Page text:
Banks Vs Credit Unions: What's the Difference??

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Both banks and credit unions basically provide the same services and do the same thing for their customers (or members), but there are a few inherent differences. Learn more about banks and credit unions.

There are tons of small banks and credit unions across the world, and lots of large ones as well. Both banks and credit unions basically provide the same services and do the same thing for their customers (or members), but there are a few inherent differences.

Customer Base or Membership

Many banks allow anyone off the street to obtain an account. Of course, they must provide accurate information, be a certain minimum age, not owe any other banks money, and meet basic requirements such as that. With most credit unions, you must be in a certain field of membership to join. For example, many credit unions are only open to provide services to those employed in a certain industry, such as teachers or police officers in a certain area, to join.

At most credit unions you must open what's called a membership account. This is usually a savings account with no minimum balance where you must purchase your "share" in the credit union for about $5, but it varies from credit union to credit union. The members own the credit union more often than not and are not-for-profit organizations, whereas banks are privately owned and for-profit.

Account holders at banks are often referred to as customers, whereas account holders at credit unions are often referred to as members.

Federal Regulations and Governing Agencies

Banks and credit unions have strict federal regulations with which they must comply. They get audited to ensure they are following policies and can be fined or even shut down if they are consistently breaking rules, conducting business erroneously, or are in debt, to list some examples.

Banks are regulated by the FDIC (Federal Deposit Insurance Corporation), which also safeguards people's money in case the bank goes under or anything else jeopardizes customers' finances. Your money is safe in the bank. Up to $250,000 is insured per account, per account holder. This means if you have three accounts that each have $100,000 in them, all your money is protected. If you have one million dollars in your account, only a certain amount of that will be protected. However, if you have a joint owner on that account, rather than only $250,000 of your million being protected, $500,000 will be protected since you are one owner and there is another account owner, and EACH of you are insured for up to $250,000. I wish I was in the position to worry whether the $250,000 was not enough to protect all my money, but, alas, I'm not...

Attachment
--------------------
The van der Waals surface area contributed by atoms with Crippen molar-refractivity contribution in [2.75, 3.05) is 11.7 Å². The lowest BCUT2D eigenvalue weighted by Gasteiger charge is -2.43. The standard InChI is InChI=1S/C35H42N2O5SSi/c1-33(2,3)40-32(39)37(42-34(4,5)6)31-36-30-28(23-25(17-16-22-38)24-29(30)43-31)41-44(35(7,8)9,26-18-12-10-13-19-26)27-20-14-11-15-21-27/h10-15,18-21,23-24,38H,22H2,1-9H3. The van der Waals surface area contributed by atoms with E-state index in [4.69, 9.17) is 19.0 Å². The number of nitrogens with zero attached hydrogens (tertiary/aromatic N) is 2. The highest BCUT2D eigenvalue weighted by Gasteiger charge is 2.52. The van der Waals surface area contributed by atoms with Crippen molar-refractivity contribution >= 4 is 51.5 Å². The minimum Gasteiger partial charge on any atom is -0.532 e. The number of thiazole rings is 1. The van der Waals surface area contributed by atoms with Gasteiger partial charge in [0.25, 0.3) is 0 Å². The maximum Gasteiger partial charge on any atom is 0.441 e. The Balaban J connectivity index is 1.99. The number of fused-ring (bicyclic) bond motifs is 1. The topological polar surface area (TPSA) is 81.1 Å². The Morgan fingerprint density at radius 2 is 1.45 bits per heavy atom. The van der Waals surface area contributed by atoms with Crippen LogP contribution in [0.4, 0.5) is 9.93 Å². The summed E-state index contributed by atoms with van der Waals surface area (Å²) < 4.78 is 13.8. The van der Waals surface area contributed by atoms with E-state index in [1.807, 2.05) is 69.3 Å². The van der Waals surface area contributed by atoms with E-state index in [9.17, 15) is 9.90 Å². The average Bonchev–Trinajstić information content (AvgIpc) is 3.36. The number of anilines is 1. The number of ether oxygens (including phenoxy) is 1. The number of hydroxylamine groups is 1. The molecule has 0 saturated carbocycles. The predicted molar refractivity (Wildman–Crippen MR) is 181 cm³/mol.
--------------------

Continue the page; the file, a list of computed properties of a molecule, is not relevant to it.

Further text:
Credit unions have a similar agency protecting members money: NCUA (National Credit Union Administration). The rules are similar in that up to $250,000 of your money will be protected, in a nutshell. This agency not only protects members' money like the FDIC insures bank account owners' money, it also charters, or regulates, who can be members.

Fees and Interest Rates

Banks often charge higher fees than credit unions. These fees can be for overdrawing one's account, late fees on payments on loans or credit cards, and other things. Also, banks often charge higher prices for official checks, money orders, and other products while credit unions typically set a lower price for these items.

Interest rates on savings accounts and other interest bearing accounts tend to be slightly higher at credit unions, while loan rates tend to be lower. Credit unions commonly re-invest the members' money back into the credit union (to a point) to allow it to be more competitive and offer excellent services and products for it's members.

In Closing

After reading all this great stuff about credit unions, why would anyone want to go to a bank?? Well, sometimes banks are more convenient. Banks tend to be more widespread and have more locations, however there are a few national credit unions and even some that are worldwide (Navy Federal Credit Union is an example).

Some people are not eligible to join credit unions as they do not meet the membership requirements. Don't despair, though, because even if you're not personally eligible, perhaps someone in your household or immediate family is, and most credit unions extend membership through them. So, if your father works for a company that's eligible to join the credit union, they'd often extend membership to you as well. If you'd like to join a credit union, do a quick search online to see which are available in your area as well as the eligibility requirements. These days, there are a number of credit unions extending membership to the community if you live or work in the vicinity, so check it out and call them with any questions.

Sources

personal teller experience

NCUA.gov

FDIC.gov

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Christy Birmingham
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